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Warm dinners for cold nights (with recipes)

Warm dinners for cold nights (with recipes)

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Mexican pot pies

Mexican pot pies

The last few weeks have seen a lot of birthday cupcakes and Halloween candy and sugar hangovers in general at my house. Which are not so conducive to good writing about good food. So today I’m handing the blog baton over to my boss and former Fridge Magnet diva Lindsey Nair.

But before I do, let me throw out a request for guest bloggers. As the holidays approach and take me away from my keyboard and kitchen, I’d love to have a few foodies to fill in. Interested in writing about your culinary adventures for the blog? Leave a comment or email me at christinanifong@gmail.com.

Thanks! And now, here’s Lindsey.....

Since I went from food columnist to features editor at the newspaper last year, I've run into many readers who say, "I enjoy Christina's food articles in the paper, but I miss yours, too!"

It is so flattering to hear that sentiment, but I haven't had the heart to tell them that part of me was relieved when I made the move. After seven years of writing a food column and blog, it was liberating to no longer think about turning every meal into a story. I have eaten Luna bars for breakfast and frozen pizzas for dinner with wild abandon and zero shame.

Of course, I'm still a food lover and I still enjoy cooking very much. I take pleasure in stocking the fridge with old standards, but I also feel the urge to experiment.

Recently, I decided it was definitely time to mix up the routine and test some new recipes. So I've pushed my chile verde closer to perfection, baked some sweet and crunchy raisin-nut bars from a recipe I found in my grandmother's handwriting, and tried quick and easy pasta dishes on weeknights.

In a recent week, I took advantage of a new subscription to "Cooking Light" and tried two dishes, Mexican pot pies and autumn veggie pasta made with butternut squash, toasted nuts and fresh herbs. Both are going on my do-not-lose list and are perfect for fall and winter, so I reckon it's time to share the knowledge.

These recipes have both been adapted to make use of ingredients I already had on hand and to make them a little less "light," so I'll share them the way I made them.

Mexican Pot Pies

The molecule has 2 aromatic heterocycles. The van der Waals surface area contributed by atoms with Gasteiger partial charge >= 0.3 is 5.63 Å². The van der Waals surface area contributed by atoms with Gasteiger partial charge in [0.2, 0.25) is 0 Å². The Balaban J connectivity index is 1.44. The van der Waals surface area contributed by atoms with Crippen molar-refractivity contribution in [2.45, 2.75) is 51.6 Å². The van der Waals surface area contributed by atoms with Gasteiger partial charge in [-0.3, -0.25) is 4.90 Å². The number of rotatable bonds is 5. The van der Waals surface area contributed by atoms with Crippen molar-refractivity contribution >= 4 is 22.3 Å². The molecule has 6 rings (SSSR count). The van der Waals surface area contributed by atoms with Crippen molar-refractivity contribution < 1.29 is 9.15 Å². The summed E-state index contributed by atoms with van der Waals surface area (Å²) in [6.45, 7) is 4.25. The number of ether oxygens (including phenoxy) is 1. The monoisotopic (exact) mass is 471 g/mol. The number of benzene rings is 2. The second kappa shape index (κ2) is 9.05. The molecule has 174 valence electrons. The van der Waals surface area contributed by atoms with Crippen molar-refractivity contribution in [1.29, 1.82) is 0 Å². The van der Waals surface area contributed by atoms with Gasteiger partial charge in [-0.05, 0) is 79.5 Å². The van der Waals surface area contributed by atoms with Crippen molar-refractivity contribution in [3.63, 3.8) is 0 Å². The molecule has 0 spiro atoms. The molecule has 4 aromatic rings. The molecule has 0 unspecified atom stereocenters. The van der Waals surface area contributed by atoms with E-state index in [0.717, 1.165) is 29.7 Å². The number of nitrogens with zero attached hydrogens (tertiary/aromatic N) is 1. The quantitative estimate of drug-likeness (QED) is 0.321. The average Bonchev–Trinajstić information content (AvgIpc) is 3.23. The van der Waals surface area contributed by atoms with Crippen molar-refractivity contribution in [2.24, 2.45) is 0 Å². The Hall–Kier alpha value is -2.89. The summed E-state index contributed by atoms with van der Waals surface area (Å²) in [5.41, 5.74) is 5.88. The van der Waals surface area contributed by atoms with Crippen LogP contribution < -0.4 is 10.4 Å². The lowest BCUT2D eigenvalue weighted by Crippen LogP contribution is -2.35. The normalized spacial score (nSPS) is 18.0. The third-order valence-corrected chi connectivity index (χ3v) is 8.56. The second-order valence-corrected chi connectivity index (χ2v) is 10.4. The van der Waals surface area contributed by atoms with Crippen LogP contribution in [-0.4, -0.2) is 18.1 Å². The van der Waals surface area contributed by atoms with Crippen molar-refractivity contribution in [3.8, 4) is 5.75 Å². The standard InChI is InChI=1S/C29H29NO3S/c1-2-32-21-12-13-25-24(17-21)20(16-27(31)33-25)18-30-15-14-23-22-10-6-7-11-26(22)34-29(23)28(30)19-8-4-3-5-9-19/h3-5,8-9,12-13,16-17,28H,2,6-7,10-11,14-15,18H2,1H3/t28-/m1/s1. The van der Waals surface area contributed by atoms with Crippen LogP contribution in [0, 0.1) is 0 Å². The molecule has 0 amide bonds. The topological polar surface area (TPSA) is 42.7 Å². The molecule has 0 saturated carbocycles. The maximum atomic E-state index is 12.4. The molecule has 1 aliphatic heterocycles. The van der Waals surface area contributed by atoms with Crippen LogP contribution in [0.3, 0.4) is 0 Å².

Serves 4

Next time, I'll put black beans in this, too.

2 tsp. canola oil

1 cup chopped onion

12 oz. ground or diced raw chicken

1 Tbsp. ground cumin

1/2 tsp. chili powder

1/2 tsp. salt, divided

1 cup chopped zucchini

3/4 cup corn kernels

1 (10-oz.) can diced tomatoes and green chiles, undrained (such as Ro-tel)

1 (8-oz.) can unsalted tomato sauce

Cooking spray

1/2 cup ground yellow cornmeal

1 1/2 cups water, divided

3 oz. Monterey Jack cheese, or to taste

1. Preheat oven to 400 degrees.

2. Heat a large skillet over medium heat; add oil and swirl to coat. Add onion, saute a few minutes. Add chicken, cook 3 minutes, stirring to crumble. Stir in cumin, chili powder and half of the salt; cook 1 minute. Add zucchini, corn, tomatoes, tomato sauce; bring to a boil. Reduce heat and simmer 8 minutes, stirring occasionally. Divide mixture among 4 (10-oz.) ramekins coated with cooking spray (as you can see, I fudged this and used three oblong oven-safe dishes). Place ramekins on a jelly roll pan in case they bubble over.

3. Place remaining salt, cornmeal and 1/2 cup water in a medium bowl; stir to combine. Bring remaining 1 cup water to a boil in a medium pot. Gradually add cornmeal mixture, whisking constantly, cooking 3 minutes or until thickened. Whisk in most of the cheese. Dollop cornmeal mixture among ramekins and spread evenly over the top. Sprinkle with remaining cheese. Bake for 15 minutes or until the top is light golden brown and cheese is melted.

Autumn Veggie Pasta

Serves 4

This called for farfalle (bowtie pasta) but I used spiral noodles instead. I also switched the walnuts for pecans because I thought I had walnuts in the freezer, but I was totally wrong. You can roast the squash ahead of time and then just throw this together after work.

1/2 of a large butternut squash (halved lengthwise)

1/4 tsp. kosher salt

1/4 tsp. ground pepper

1/2 cup walnut halves (or chopped pecans, or some other nuts maybe)

8 oz. uncooked pasta, such as farfalle (I used less because I like more other stuff than pasta)

1 Tbsp. olive oil or butter

1 1/2 cup chicken or vegetable stock

1 1/2 Tbsp. white wine vinegar

1 garlic clove, minced

1/4 cup fresh flat-leaf parsley

1 Tbsp. fresh minced sage

2 oz. Parmesan cheese, shaved (I used feta!)

1. Preheat oven to 425 degrees. Coat a baking dish with cooking spray.

2. Take your halved squash and scoop out the seeds. Spray cut side with a little cooking spray and put it in the baking pan. Roast 45 minutes, or until it is tender when pierced with a fork. Remove and let cool, then peel and cut into 1-inch cubes.

3. Cook pasta according to package directions (if you aren't watching your salt intake, salt the heck outta the water). Meanwhile, toast those nuts in a hot, dry skillet or a toaster oven; don't burn. Chop them if they weren't already.

4. Combine oil, stock, vinegar, garlic and squash in a large skillet over medium-high heat. Bring to a boil, then reduce to simmer for 8 minutes, or until the liquid has reduced and thickened. If you want the squash to hold its shape more (I liked mine mashed down a bit), don't add it until near the end of this process.

5. Combine pasta, squash mixture, walnuts, herbs and cheese in a large bowl. Serve and dine.

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